May Is Family Wellness Month: How Parents Can Strengthen Family Relationships, Even During Divorce

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Half of all American children will witness the breakup of a parent’s marriage in 2011. Deborah Carder, a leading family lawyer in Illinois, says parenting classes can help minimize the emotional effects of divorce.

Deborah A. Carder, Partner

Being emotionally neutral is the most difficult, yet most critical skill a divorcing parent must have. By learning coping techniques to help deal with the emotional impact they can be more effective and available parents.

The word “divorce” doesn’t conjure up positive thoughts of family wellness, but emotionally neutral parents can strengthen family relationships, even during the divorce process and later as a divorced family, according to Deborah A. Carder, a Partner with Schiller DuCanto & Fleck, the nation’s leading family law firm.

Carder, who has litigated highly complex family law cases for more than a decade, says a change in Illinois law in 2006 to require parents to attend a parenting education course, has had a very positive impact on the outcome of child custody proceedings. The family law attorney explains that in DuPage, Kane and Will counties, where she practices law, within 60 days of the first court appearance parents are required to complete a parent education program. “It is extremely important for parents to take the class early in the process,” advises Carder. The program teaches parents to deal with adult problems in ways that avoid harm to their children’s emotional well being.

“Typically parents are so trapped in their own emotional chaos, not to mention the arduous divorce procedure, that they involve their children in the process without even knowing it”, she notes. The commonly heard statements such as, “Your mother is a liar,” or, “I can’t afford that because your father hasn’t paid support this month,” are damaging to children, but equally damaging is the inability of a parent to manage their emotions. “Being emotionally neutral is the most difficult, yet most critical skill a divorcing parent must have,” advises Carder. “By learning coping techniques to help deal with the emotional impact they can be more effective and available parents,” she adds.

Family Wellness Month, recognized every year in May, is supported nationally to increase awareness and empower parents with practical solutions, extensive resources and specific services for family wellness, including parenting courses offered during the divorce process.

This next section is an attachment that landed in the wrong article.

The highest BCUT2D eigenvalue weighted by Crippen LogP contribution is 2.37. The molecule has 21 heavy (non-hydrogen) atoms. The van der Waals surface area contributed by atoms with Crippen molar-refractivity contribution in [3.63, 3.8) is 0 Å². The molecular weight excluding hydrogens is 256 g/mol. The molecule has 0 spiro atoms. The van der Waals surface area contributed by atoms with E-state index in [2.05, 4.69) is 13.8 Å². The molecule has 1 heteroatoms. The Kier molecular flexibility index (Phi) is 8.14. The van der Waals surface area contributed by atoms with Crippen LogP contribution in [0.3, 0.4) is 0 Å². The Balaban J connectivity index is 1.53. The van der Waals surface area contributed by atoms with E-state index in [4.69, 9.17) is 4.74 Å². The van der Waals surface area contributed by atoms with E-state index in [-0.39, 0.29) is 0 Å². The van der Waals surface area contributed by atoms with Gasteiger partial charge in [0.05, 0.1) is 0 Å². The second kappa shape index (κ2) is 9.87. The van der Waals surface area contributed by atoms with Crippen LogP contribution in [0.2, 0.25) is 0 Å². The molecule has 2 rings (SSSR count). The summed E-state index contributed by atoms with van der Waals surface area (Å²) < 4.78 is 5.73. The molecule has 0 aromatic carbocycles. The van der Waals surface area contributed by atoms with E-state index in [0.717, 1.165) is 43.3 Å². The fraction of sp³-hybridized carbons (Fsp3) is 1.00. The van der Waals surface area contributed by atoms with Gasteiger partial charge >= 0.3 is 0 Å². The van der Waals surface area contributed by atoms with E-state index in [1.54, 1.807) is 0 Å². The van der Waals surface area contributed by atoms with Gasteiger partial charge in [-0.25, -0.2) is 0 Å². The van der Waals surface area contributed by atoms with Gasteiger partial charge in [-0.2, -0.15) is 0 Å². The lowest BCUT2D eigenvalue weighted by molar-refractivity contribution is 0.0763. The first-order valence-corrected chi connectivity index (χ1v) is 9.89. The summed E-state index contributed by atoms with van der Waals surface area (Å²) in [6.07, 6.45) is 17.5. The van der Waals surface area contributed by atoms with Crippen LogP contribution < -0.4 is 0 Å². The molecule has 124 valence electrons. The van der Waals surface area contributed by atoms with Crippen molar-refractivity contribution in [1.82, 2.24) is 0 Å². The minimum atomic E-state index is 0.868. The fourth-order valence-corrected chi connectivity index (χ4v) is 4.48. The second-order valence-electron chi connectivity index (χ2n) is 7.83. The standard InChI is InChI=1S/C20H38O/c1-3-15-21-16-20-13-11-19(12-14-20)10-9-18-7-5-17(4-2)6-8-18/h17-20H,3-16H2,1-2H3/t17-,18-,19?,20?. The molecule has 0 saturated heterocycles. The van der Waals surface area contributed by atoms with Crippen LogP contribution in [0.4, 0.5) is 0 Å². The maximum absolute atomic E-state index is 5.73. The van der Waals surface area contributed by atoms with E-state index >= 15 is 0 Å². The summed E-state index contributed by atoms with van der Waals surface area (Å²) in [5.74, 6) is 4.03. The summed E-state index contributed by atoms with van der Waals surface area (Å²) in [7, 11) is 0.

Carder acknowledges that the divorce process can be long and painful, adding that a recent change in laws has also helped to move child custody procedure forward in a timelier manner. In the past it could have taken three years to settle a child custody case. Present law requires the case be resolved in 18 months. “The true benefit is that all parties can end conflict and move forward onto the next stage of their life,” she adds.

Moving forward is an important outcome of any case to Carder, but she also says her ultimate goal from the first time she meets with a client is to give them the tools, resources and support during the process that enables them to be a good parent to their children, the ability to focus on their professional life, continue to enjoy their personal interest and to help them move forward in life while she handles the legal aspect of the divorce.

Carder approaches every case in a straightforward manner in order to achieve the most efficient results for her clients. She recognizes that every client has unique circumstances and handles each case differently, but always with the client’s goals in mind. She settles cases in a traditional or collaborative fashion when appropriate and, when not, she is always prepared to take the case to trial.

Since 2007, Carder has consistently received the honor of being selected by her peers as a Leading Lawyer in Illinois. She has been named as one of the Top 100 Women Consumer Lawyers in Illinois. She has also been named as a 2008-2010 Illinois Rising Star by Illinois Super Lawyers. Most notably, Ms. Carder was chosen in 2010 by the Law Bulletin Publishing Company as one of the "40 Attorneys Under 40 in Illinois to Watch."

Ms. Carder is a published author on family law issues and assisted in redrafting the DuPage County local court rules which govern domestic relations cases. She is currently the First Vice President of the DuPage Association of Women Lawyers. While Ms. Carder’s primary practice is in DuPage County, she regularly litigates cases in Kane and Will Counties where she is also a member of the local bar associations.

Schiller DuCanto & Fleck LLP works with clients using a team approach to achieve the best possible results for those going through divorce and family transitions. The firm is the largest family law practice in the U.S and provides the most comprehensive legal resources available in this sensitive yet complex area of practice. Schiller DuCanto & Fleck LLP has offices in Chicago, Lake Forest and Wheaton, Illinois. Further information on the firm can be found at


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Elizabeth Ferris

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